Beauty filters are a hit on social media apps, for good reason, they cover the imperfection, conceal the blemish, and even add confidence to the still uncertain.
Profile pictures on dating apps, social media profiles and even professional job resumes come with the added advantage of some filter to ensure users show their best side for any opportunity.
No ad to show here.
Should they be regulated?
Filters, or beauty filters have been around for decades and evolved over time.
From the day’s when a filter was applied to a still photograph and video, in an effort to enhance the physical attractiveness of a subject, filters have evolved to almost everyone with a cellphone having access.
It was around 2015 when the craze for filters spiked as Snapchat released a version of the face filters, named Lenses.
The said Lenses allowed users to select their preferred favourite and use them comically for entertainment.
Snapchat was one platform that paved the way for AR filters to the mainstream in a series of updates that allowed a collection of playful filters to be used on selfies.
TikTok Bold Glamour filter and its reach
In March TikTok users were introduced to the Bold Glamour filter, a creation by filter and AR (Augmented-Reality) creator Florencia Solari who indicated how machine learning produced a convincing level of reality.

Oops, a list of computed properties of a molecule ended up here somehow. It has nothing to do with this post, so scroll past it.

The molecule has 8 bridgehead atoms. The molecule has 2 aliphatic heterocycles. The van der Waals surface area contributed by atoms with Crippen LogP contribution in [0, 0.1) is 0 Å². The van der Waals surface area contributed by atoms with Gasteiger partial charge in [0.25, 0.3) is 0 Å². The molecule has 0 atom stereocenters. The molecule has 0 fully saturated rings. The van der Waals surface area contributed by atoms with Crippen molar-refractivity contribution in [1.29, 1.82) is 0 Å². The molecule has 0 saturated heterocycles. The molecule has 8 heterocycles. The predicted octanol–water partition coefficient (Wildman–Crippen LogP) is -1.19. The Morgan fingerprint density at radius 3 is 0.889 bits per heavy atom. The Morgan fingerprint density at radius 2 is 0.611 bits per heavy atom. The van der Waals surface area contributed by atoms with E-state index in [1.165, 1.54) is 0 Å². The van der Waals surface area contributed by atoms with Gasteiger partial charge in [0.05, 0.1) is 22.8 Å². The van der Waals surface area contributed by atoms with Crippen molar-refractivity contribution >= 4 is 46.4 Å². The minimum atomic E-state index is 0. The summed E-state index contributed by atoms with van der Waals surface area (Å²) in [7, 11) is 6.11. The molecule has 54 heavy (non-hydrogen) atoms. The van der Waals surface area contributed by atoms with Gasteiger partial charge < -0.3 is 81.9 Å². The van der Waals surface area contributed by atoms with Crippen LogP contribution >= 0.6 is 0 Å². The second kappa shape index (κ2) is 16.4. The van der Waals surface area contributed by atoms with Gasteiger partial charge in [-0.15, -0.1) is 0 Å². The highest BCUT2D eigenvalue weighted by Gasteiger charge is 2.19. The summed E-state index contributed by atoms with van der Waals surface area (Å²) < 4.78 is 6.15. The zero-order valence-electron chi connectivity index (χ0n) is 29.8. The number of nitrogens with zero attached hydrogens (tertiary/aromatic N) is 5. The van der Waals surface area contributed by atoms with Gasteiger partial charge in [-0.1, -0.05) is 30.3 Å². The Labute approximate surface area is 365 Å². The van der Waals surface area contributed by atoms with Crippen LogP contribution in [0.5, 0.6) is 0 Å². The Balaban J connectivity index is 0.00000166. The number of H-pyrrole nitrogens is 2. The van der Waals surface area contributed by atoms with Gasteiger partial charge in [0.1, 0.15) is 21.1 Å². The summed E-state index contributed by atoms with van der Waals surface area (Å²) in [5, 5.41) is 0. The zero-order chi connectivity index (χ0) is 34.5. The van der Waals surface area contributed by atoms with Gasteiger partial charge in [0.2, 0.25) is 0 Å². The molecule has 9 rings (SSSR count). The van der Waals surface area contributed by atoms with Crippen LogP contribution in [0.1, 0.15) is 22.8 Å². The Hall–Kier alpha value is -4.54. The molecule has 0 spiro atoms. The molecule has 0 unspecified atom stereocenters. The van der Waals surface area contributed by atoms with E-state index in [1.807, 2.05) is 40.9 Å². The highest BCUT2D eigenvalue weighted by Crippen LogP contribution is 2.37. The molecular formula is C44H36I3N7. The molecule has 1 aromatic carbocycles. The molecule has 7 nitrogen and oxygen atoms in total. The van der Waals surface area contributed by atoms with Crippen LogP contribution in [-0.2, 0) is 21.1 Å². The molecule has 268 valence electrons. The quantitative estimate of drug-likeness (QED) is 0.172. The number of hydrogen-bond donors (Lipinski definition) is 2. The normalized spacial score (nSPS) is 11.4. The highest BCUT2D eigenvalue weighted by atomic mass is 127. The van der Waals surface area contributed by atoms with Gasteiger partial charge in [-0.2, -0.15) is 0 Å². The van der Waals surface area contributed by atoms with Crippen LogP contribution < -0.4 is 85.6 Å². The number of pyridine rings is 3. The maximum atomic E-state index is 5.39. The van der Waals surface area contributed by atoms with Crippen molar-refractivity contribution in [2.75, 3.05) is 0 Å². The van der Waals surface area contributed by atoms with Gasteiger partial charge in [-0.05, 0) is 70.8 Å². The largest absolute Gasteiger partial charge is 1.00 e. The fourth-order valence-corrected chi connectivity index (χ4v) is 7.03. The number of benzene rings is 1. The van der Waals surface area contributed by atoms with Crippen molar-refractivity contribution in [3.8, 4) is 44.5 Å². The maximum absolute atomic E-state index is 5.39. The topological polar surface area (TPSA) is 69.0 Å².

While filters are here to stay, the question of regulating them is slowly gaining momentum.
Referring to a myriad of filters on Instagram, Snapchat, TikTok, alongside others, they all contour cheekbones, and jawlines, highlight the tip of the user’s nose, lift eyebrows and pretty much aggregate features that are conventionally flattering.
The filters provide an unrealistic standard of beauty for young girls with most users likely to opt for the filtered image as opposed to the realistic one, only to prompt underlying societal issues such as depression and even body dysmorphic disorder, a mental disorder from perceived body defects.
Unrealistic standards of beauty
A sense of false advertising is one argument that has been tabled to the filter conversation from two camps.
While its the users who opt to use the filters, should there be a tag, label or required form of tag to filtered photographs that indicate how a user added a list of filters to package a desired image?
Would that label signal an unrealistic image?
Could a regulated filter policy curb the use or have users use it more responsibly?
Will this promote a responsible online image policy?
How we view ourselves.
Plumped teeth, enhanced makeup as well as other benefits of filters are an added bonus any user welcomes.
How far is too far and what are the long-term implications of a society that operates on a terrain without borders?
Where are the parameters, how much is too much, should users on dating sites disclose that their image was slightly retouched and doctored for the greater goal?
We pose unique questions from a double-sided society on filters.
Should there be regulation around he use of filters?
* Note: The views expressed in this article due not reflect those upheld by the Burn Media Group.